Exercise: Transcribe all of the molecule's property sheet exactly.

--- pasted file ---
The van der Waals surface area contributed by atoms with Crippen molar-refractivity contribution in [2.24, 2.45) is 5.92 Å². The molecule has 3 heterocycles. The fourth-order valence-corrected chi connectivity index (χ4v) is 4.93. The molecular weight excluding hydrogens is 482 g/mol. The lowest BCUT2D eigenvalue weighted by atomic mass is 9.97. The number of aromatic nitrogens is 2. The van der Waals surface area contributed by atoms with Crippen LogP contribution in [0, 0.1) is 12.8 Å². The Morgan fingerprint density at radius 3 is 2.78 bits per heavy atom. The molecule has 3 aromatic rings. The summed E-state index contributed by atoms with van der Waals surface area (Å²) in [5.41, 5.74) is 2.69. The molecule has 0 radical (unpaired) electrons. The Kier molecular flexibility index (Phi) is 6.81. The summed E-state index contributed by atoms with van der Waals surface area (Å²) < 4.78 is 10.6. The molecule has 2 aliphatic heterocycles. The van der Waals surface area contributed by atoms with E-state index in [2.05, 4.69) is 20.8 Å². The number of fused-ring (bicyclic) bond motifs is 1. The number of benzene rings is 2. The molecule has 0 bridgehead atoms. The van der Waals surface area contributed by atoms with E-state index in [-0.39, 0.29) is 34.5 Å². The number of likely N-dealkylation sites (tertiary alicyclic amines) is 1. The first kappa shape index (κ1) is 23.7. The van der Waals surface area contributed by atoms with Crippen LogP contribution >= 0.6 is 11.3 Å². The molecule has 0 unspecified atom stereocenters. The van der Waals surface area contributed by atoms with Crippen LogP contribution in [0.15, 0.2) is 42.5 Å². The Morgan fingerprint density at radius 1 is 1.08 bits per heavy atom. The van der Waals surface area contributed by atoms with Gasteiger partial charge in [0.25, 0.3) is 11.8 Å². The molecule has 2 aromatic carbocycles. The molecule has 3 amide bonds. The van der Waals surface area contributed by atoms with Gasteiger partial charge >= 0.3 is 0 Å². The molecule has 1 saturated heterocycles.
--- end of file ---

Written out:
The van der Waals surface area contributed by atoms with Crippen molar-refractivity contribution in [2.24, 2.45) is 5.92 Å². The molecule has 3 heterocycles. The fourth-order valence-corrected chi connectivity index (χ4v) is 4.93. The molecular weight excluding hydrogens is 482 g/mol. The lowest BCUT2D eigenvalue weighted by atomic mass is 9.97. The number of aromatic nitrogens is 2. The van der Waals surface area contributed by atoms with Crippen LogP contribution in [0, 0.1) is 12.8 Å². The Morgan fingerprint density at radius 3 is 2.78 bits per heavy atom. The molecule has 3 aromatic rings. The summed E-state index contributed by atoms with van der Waals surface area (Å²) in [5.41, 5.74) is 2.69. The molecule has 0 radical (unpaired) electrons. The Kier molecular flexibility index (Phi) is 6.81. The summed E-state index contributed by atoms with van der Waals surface area (Å²) < 4.78 is 10.6. The molecule has 2 aliphatic heterocycles. The van der Waals surface area contributed by atoms with E-state index in [2.05, 4.69) is 20.8 Å². The number of fused-ring (bicyclic) bond motifs is 1. The number of benzene rings is 2. The molecule has 0 bridgehead atoms. The van der Waals surface area contributed by atoms with E-state index in [-0.39, 0.29) is 34.5 Å². The number of likely N-dealkylation sites (tertiary alicyclic amines) is 1. The first kappa shape index (κ1) is 23.7. The van der Waals surface area contributed by atoms with Crippen LogP contribution >= 0.6 is 11.3 Å². The molecule has 0 unspecified atom stereocenters. The van der Waals surface area contributed by atoms with Crippen LogP contribution in [0.15, 0.2) is 42.5 Å². The Morgan fingerprint density at radius 1 is 1.08 bits per heavy atom. The van der Waals surface area contributed by atoms with Gasteiger partial charge in [0.25, 0.3) is 11.8 Å². The molecule has 2 aromatic carbocycles. The molecule has 3 amide bonds. The van der Waals surface area contributed by atoms with Gasteiger partial charge >= 0.3 is 0 Å². The molecule has 1 saturated heterocycles.